When Aisha Salim marries her fiance in Pakistan next March, it will be the wedding of her dreams.
Wearing a veil and gown, she will be every inch the fairytale virgin bride and as befits her strict Muslim religion, after the ceremony, she will hand her blooded wedding-night sheets to her in-laws as proof of her virginity.
But far from being the traditional untouched bride that many Muslim families demand, she is a modern-day university graduate who has smoked, drunk, made love to - and even lived with - a previous English boyfriend.
To disguise the fact that she has had sex, she has paid for painful surgery to "restore" her virginity.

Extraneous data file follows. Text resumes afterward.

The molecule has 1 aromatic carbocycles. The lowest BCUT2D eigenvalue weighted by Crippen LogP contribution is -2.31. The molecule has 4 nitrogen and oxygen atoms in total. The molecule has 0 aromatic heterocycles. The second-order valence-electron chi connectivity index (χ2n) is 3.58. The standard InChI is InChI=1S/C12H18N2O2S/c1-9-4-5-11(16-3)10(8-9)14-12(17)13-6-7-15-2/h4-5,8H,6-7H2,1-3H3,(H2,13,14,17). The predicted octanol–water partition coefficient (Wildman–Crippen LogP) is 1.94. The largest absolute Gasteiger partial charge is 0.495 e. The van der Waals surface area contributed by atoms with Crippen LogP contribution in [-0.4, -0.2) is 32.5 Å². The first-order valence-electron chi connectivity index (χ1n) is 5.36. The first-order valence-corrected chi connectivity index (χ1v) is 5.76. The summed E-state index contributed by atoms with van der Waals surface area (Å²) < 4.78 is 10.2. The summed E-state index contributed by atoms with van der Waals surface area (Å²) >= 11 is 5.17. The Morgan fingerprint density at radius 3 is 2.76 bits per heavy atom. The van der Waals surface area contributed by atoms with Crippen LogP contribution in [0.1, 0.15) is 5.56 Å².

It is a drastic and costly measure but as she takes her husband's hand in marriage, she knows it is one which may - quite literally - save her life.
The horror and outrage that would ensue if it was discovered she had already slept with a man would be so damning that her own strictly religious relatives might kill her rather than face public shame.
"My virginity was restored in a delicate operation just last week, and I honestly view it as life-saving surgery," says Aisha.
"If my husband cannot prove to his family that I am a virgin, I would be hounded, ostracised and sent home in disgrace. My father, who is a devout Muslim, would regard it as the ultimate shame.